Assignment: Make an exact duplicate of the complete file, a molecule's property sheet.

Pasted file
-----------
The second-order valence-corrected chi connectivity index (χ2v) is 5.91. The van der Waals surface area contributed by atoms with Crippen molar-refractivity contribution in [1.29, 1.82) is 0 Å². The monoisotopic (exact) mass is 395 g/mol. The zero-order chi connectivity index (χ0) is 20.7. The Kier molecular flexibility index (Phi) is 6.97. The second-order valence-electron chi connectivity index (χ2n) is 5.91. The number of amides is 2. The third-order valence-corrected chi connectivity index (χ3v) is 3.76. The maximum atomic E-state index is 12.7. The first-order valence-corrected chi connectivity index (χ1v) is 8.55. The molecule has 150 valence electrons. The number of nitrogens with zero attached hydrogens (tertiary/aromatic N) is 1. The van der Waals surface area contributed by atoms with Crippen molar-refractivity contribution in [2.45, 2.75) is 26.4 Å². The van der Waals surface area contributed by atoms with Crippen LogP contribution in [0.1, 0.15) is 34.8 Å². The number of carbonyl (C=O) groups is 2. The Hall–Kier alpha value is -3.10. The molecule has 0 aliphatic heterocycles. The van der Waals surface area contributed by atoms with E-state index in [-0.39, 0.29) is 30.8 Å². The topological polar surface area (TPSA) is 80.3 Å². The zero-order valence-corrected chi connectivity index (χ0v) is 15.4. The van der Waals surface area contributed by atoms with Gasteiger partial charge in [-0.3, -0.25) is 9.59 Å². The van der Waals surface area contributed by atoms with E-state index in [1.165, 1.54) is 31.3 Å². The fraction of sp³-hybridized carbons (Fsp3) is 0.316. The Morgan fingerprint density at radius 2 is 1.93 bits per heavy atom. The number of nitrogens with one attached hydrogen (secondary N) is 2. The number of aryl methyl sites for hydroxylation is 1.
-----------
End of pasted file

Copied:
The second-order valence-corrected chi connectivity index (χ2v) is 5.91. The van der Waals surface area contributed by atoms with Crippen molar-refractivity contribution in [1.29, 1.82) is 0 Å². The monoisotopic (exact) mass is 395 g/mol. The zero-order chi connectivity index (χ0) is 20.7. The Kier molecular flexibility index (Phi) is 6.97. The second-order valence-electron chi connectivity index (χ2n) is 5.91. The number of amides is 2. The third-order valence-corrected chi connectivity index (χ3v) is 3.76. The maximum atomic E-state index is 12.7. The first-order valence-corrected chi connectivity index (χ1v) is 8.55. The molecule has 150 valence electrons. The number of nitrogens with zero attached hydrogens (tertiary/aromatic N) is 1. The van der Waals surface area contributed by atoms with Crippen molar-refractivity contribution in [2.45, 2.75) is 26.4 Å². The van der Waals surface area contributed by atoms with Crippen LogP contribution in [0.1, 0.15) is 34.8 Å². The number of carbonyl (C=O) groups is 2. The Hall–Kier alpha value is -3.10. The molecule has 0 aliphatic heterocycles. The van der Waals surface area contributed by atoms with E-state index in [-0.39, 0.29) is 30.8 Å². The topological polar surface area (TPSA) is 80.3 Å². The zero-order valence-corrected chi connectivity index (χ0v) is 15.4. The van der Waals surface area contributed by atoms with Gasteiger partial charge in [-0.3, -0.25) is 9.59 Å². The van der Waals surface area contributed by atoms with E-state index in [1.165, 1.54) is 31.3 Å². The fraction of sp³-hybridized carbons (Fsp3) is 0.316. The Morgan fingerprint density at radius 2 is 1.93 bits per heavy atom. The number of nitrogens with one attached hydrogen (secondary N) is 2. The number of aryl methyl sites for hydroxylation is 1.